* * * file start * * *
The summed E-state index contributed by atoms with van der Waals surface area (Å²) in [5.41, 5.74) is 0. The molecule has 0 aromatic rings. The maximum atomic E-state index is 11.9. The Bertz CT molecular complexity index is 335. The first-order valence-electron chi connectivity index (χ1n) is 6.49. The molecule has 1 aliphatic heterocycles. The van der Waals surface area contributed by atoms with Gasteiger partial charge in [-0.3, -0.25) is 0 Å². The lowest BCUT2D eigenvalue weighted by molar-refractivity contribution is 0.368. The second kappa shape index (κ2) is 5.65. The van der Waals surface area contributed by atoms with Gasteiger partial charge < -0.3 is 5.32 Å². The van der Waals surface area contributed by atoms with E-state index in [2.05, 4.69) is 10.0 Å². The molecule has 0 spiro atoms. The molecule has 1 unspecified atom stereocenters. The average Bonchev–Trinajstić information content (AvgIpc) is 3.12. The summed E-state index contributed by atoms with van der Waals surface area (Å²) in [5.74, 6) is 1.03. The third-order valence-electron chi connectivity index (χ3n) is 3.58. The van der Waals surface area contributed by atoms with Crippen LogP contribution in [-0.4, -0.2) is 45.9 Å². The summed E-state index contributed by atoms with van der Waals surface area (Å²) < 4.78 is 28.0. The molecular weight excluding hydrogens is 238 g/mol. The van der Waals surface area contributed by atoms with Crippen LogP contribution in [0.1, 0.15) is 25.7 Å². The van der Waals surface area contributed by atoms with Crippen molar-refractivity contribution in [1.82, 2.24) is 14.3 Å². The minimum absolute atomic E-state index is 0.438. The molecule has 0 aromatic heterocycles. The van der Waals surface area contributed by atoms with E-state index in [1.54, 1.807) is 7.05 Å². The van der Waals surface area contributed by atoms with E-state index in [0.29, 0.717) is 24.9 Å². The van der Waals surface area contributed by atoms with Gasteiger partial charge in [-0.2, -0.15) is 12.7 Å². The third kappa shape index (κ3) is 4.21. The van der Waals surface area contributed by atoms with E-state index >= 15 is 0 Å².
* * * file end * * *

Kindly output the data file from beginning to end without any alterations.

The summed E-state index contributed by atoms with van der Waals surface area (Å²) in [5.41, 5.74) is 0. The molecule has 0 aromatic rings. The maximum atomic E-state index is 11.9. The Bertz CT molecular complexity index is 335. The first-order valence-electron chi connectivity index (χ1n) is 6.49. The molecule has 1 aliphatic heterocycles. The van der Waals surface area contributed by atoms with Gasteiger partial charge in [-0.3, -0.25) is 0 Å². The lowest BCUT2D eigenvalue weighted by molar-refractivity contribution is 0.368. The second kappa shape index (κ2) is 5.65. The van der Waals surface area contributed by atoms with Gasteiger partial charge < -0.3 is 5.32 Å². The van der Waals surface area contributed by atoms with E-state index in [2.05, 4.69) is 10.0 Å². The molecule has 0 spiro atoms. The molecule has 1 unspecified atom stereocenters. The average Bonchev–Trinajstić information content (AvgIpc) is 3.12. The summed E-state index contributed by atoms with van der Waals surface area (Å²) in [5.74, 6) is 1.03. The third-order valence-electron chi connectivity index (χ3n) is 3.58. The van der Waals surface area contributed by atoms with Crippen LogP contribution in [-0.4, -0.2) is 45.9 Å². The summed E-state index contributed by atoms with van der Waals surface area (Å²) < 4.78 is 28.0. The molecular weight excluding hydrogens is 238 g/mol. The van der Waals surface area contributed by atoms with Crippen LogP contribution in [0.1, 0.15) is 25.7 Å². The van der Waals surface area contributed by atoms with Crippen molar-refractivity contribution in [1.82, 2.24) is 14.3 Å². The minimum absolute atomic E-state index is 0.438. The molecule has 0 aromatic heterocycles. The van der Waals surface area contributed by atoms with E-state index in [1.54, 1.807) is 7.05 Å². The van der Waals surface area contributed by atoms with E-state index in [0.29, 0.717) is 24.9 Å². The van der Waals surface area contributed by atoms with Gasteiger partial charge in [-0.2, -0.15) is 12.7 Å². The third kappa shape index (κ3) is 4.21. The van der Waals surface area contributed by atoms with E-state index >= 15 is 0 Å².